All About Estates

Category: Testamentary Capacity

Total 15 Posts

Capacity Assessments and Biases to Beware of

Capacity assessments regarding capacity to manage property, testamentary capacity or capacity to appoint a power of attorney for property (POA), whether conducted contemporaneously or retrospectively, rely upon whatever materials/information that is provided to an assessor to review. Materials may include relevant medical records, previous wills and POA documents, interview of…

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The Ten D’s of Geriatric Psychiatry

In my consulting work, I have provided independent medical/legal assessments of seniors regarding capacity to sign powers of attorney, capacity to manage property and personal care, capacity to marry, capacity to provide instructions, capacity to provide evidence and both retrospective and contemporaneous assessments of testamentary capacity and capacity to provide…

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QUALIFIED DISABILITY TRUST (“QDT”): HOW TO FILE A JOINT ELECTION?

Recently, the Canada Revenue Agency (“CRA”) issued a “how to file” the joint election for a trust to be a QDT: http://www.cra-arc.gc.ca/E/pbg/tf/t3qdt/README.html From 2016 forward, this form is to be used if one or more beneficiaries are jointly electing that the trust be designated to be QDT for the year….

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Dementia does not Preclude Testamentary Capacity

Unhappy beneficiaries often challenge the validity of a loved one’s will on the grounds that the testator lacked the capacity to execute a will. Applicants use evidence of the testator’s dementia or Alzheimer’s disease (and other mental disorders) to establish that the testator lacked capacity to execute a will. However,…

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Limited Retainers, Lawyer Liability and Limitation Periods

The recent Court of Appeal (“ONCA”) decision of Meehan v. Good, 2017 ONCA 103 (“Meehan”), reminds lawyers that the duty of care owed to their clients is extensive, and may operate beyond a limited-scope retainer. In Meehan, the plaintiffs, Michael and Anne Meehan, brought a claim against their lawyer, John…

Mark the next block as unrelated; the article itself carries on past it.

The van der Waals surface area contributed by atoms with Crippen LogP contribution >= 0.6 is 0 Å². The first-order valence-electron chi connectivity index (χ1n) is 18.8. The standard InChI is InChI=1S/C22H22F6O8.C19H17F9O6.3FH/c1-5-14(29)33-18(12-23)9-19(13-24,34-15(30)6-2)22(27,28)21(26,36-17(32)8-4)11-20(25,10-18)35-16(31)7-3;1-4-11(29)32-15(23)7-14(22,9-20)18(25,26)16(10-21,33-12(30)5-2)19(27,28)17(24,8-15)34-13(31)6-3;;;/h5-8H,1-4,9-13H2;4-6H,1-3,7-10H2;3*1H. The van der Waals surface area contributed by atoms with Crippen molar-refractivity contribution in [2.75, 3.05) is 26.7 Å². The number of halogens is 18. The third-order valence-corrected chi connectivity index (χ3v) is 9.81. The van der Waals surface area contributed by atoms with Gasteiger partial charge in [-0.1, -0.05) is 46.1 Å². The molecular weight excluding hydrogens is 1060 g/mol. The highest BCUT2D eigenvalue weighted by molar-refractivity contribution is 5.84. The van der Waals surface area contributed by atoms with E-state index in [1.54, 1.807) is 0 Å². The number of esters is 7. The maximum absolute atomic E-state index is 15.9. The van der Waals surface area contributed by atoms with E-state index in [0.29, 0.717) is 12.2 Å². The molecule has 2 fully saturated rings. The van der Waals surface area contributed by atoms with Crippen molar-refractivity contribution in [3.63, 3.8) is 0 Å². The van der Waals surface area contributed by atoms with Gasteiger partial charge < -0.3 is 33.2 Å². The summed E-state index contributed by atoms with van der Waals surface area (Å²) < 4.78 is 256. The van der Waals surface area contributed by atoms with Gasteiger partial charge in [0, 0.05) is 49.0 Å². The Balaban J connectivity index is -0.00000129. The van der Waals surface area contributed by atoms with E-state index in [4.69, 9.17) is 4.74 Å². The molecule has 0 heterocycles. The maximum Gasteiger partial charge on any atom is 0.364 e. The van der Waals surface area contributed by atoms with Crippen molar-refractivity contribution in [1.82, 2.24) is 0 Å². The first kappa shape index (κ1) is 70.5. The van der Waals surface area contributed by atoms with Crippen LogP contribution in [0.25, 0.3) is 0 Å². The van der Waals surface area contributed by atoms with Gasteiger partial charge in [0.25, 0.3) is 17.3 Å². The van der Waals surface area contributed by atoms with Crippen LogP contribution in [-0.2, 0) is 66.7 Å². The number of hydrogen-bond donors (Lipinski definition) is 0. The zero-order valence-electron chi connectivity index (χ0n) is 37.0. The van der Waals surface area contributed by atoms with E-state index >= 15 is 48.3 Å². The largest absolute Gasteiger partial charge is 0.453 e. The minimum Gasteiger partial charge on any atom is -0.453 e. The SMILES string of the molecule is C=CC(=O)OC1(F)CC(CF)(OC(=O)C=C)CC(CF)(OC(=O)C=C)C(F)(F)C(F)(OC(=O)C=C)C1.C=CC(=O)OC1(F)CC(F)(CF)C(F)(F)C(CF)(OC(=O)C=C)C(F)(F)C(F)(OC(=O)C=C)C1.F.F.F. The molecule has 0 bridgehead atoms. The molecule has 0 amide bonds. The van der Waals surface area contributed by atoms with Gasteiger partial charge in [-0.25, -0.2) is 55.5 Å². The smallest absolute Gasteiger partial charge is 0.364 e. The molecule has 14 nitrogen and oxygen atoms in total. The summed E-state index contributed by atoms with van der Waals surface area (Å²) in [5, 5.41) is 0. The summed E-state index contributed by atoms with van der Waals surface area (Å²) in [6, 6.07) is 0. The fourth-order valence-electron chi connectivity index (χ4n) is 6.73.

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Capacity Issues – who are you going to call?

Capacity to grant and revoke a power of attorney (POA) for property and personal care and incapacity to manage property and personal care is defined by legislation in Ontario by the Substitute Decisions Act. However testamentary capacity (capacity to make a will) is not defined by provincial legislation. Assessors from the…

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POA for Property: A Marriage Sometimes Not Made in Heaven!

In my ALLABOUTESTATES blogs, I have been writing about unanticipated consequences of appointing a power of attorney (POA) for property as per the Ontario Substitute Decisions Act[i] (SDA). Despite the apparent benefits for seniors to have a POA for property, nonetheless unanticipated problems include; Mistaken assumptions by both grantors and…

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Will Challenges and the Well – Acquainted Lawyer

Today’s blog was written by Jenna Ward, Articling Student, Fasken Martineau DuMoulin. A recent case of the Court of Appeal for Saskatchewan has emphasized the significance of first, the relationship between a testator and his or her lawyer and second, the experience and tenure of such lawyer in assessing testamentary…

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Robots are Judging You

The legal test for testamentary capacity is well-established in Ontario. In making a determination of whether or not an individual had the capacity to make a will, the evidence of a certified capacity assessor is often given great deal of weight. However, scientific developments have led to a new type of assessor of a person’s…

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Deceased’s Will So Hateful it is Suspicious

When WW finally received a copy of her father’s will, after more than a year of chasing her father’s second wife to produce it, she read these words: I have equally considered my two children and leave them absolutely nothing. [WW] is entirely without morality and who ‘did not know’…

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